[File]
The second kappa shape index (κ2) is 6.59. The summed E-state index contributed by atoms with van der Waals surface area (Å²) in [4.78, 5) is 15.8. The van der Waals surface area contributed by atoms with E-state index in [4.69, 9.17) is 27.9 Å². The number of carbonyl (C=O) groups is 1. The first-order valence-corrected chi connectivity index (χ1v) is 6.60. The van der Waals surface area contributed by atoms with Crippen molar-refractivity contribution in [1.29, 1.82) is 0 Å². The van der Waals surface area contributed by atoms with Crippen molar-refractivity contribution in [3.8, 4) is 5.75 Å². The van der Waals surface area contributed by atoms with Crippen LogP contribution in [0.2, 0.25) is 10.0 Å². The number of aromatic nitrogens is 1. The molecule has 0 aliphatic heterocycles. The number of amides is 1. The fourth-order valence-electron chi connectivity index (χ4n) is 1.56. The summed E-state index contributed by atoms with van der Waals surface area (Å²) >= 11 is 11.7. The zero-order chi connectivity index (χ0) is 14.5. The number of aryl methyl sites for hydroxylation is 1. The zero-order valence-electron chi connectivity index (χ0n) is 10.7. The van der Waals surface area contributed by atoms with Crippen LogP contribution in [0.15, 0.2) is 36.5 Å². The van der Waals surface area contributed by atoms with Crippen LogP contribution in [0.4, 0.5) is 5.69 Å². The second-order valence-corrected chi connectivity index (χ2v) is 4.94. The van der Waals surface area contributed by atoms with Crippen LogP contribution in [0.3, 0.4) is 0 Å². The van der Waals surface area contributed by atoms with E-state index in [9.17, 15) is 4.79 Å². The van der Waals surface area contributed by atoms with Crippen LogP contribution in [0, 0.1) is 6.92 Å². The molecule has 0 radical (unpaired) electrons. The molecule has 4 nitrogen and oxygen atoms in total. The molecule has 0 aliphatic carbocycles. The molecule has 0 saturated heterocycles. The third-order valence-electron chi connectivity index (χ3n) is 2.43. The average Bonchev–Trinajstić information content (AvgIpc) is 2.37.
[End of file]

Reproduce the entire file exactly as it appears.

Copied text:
The second kappa shape index (κ2) is 6.59. The summed E-state index contributed by atoms with van der Waals surface area (Å²) in [4.78, 5) is 15.8. The van der Waals surface area contributed by atoms with E-state index in [4.69, 9.17) is 27.9 Å². The number of carbonyl (C=O) groups is 1. The first-order valence-corrected chi connectivity index (χ1v) is 6.60. The van der Waals surface area contributed by atoms with Crippen molar-refractivity contribution in [1.29, 1.82) is 0 Å². The van der Waals surface area contributed by atoms with Crippen molar-refractivity contribution in [3.8, 4) is 5.75 Å². The van der Waals surface area contributed by atoms with Crippen LogP contribution in [0.2, 0.25) is 10.0 Å². The number of aromatic nitrogens is 1. The molecule has 0 aliphatic heterocycles. The number of amides is 1. The fourth-order valence-electron chi connectivity index (χ4n) is 1.56. The summed E-state index contributed by atoms with van der Waals surface area (Å²) >= 11 is 11.7. The zero-order chi connectivity index (χ0) is 14.5. The number of aryl methyl sites for hydroxylation is 1. The zero-order valence-electron chi connectivity index (χ0n) is 10.7. The van der Waals surface area contributed by atoms with Crippen LogP contribution in [0.15, 0.2) is 36.5 Å². The van der Waals surface area contributed by atoms with Crippen LogP contribution in [0.4, 0.5) is 5.69 Å². The second-order valence-corrected chi connectivity index (χ2v) is 4.94. The van der Waals surface area contributed by atoms with Crippen LogP contribution in [0.3, 0.4) is 0 Å². The van der Waals surface area contributed by atoms with E-state index in [9.17, 15) is 4.79 Å². The van der Waals surface area contributed by atoms with Crippen LogP contribution in [0, 0.1) is 6.92 Å². The molecule has 0 radical (unpaired) electrons. The molecule has 4 nitrogen and oxygen atoms in total. The molecule has 0 aliphatic carbocycles. The molecule has 0 saturated heterocycles. The third-order valence-electron chi connectivity index (χ3n) is 2.43. The average Bonchev–Trinajstić information content (AvgIpc) is 2.37.